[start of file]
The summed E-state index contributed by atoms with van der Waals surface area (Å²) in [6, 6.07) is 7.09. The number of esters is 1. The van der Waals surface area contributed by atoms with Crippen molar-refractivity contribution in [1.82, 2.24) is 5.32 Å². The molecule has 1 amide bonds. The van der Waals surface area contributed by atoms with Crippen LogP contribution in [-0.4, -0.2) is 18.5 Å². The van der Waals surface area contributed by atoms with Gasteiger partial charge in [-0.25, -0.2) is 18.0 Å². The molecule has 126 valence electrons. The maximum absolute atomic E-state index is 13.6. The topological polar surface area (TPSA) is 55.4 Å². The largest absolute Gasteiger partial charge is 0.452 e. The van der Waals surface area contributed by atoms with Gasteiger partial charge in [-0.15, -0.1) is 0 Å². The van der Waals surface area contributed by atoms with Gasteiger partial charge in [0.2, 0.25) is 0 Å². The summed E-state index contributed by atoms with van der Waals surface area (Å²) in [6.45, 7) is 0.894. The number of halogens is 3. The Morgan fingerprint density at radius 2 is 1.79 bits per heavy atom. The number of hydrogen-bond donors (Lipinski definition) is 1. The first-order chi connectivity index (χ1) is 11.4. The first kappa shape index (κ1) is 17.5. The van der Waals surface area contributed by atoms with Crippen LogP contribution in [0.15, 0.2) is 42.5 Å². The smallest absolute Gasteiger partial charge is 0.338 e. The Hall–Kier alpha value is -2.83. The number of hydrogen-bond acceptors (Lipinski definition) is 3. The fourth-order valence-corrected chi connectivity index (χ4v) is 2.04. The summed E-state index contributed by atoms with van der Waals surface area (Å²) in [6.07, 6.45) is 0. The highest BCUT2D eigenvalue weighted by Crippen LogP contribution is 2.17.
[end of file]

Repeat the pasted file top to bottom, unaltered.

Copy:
The summed E-state index contributed by atoms with van der Waals surface area (Å²) in [6, 6.07) is 7.09. The number of esters is 1. The van der Waals surface area contributed by atoms with Crippen molar-refractivity contribution in [1.82, 2.24) is 5.32 Å². The molecule has 1 amide bonds. The van der Waals surface area contributed by atoms with Crippen LogP contribution in [-0.4, -0.2) is 18.5 Å². The van der Waals surface area contributed by atoms with Gasteiger partial charge in [-0.25, -0.2) is 18.0 Å². The molecule has 126 valence electrons. The maximum absolute atomic E-state index is 13.6. The topological polar surface area (TPSA) is 55.4 Å². The largest absolute Gasteiger partial charge is 0.452 e. The van der Waals surface area contributed by atoms with Gasteiger partial charge in [-0.15, -0.1) is 0 Å². The van der Waals surface area contributed by atoms with Gasteiger partial charge in [0.2, 0.25) is 0 Å². The summed E-state index contributed by atoms with van der Waals surface area (Å²) in [6.45, 7) is 0.894. The number of halogens is 3. The Morgan fingerprint density at radius 2 is 1.79 bits per heavy atom. The number of hydrogen-bond donors (Lipinski definition) is 1. The first-order chi connectivity index (χ1) is 11.4. The first kappa shape index (κ1) is 17.5. The van der Waals surface area contributed by atoms with Crippen LogP contribution in [0.15, 0.2) is 42.5 Å². The smallest absolute Gasteiger partial charge is 0.338 e. The Hall–Kier alpha value is -2.83. The number of hydrogen-bond acceptors (Lipinski definition) is 3. The fourth-order valence-corrected chi connectivity index (χ4v) is 2.04. The summed E-state index contributed by atoms with van der Waals surface area (Å²) in [6.07, 6.45) is 0. The highest BCUT2D eigenvalue weighted by Crippen LogP contribution is 2.17.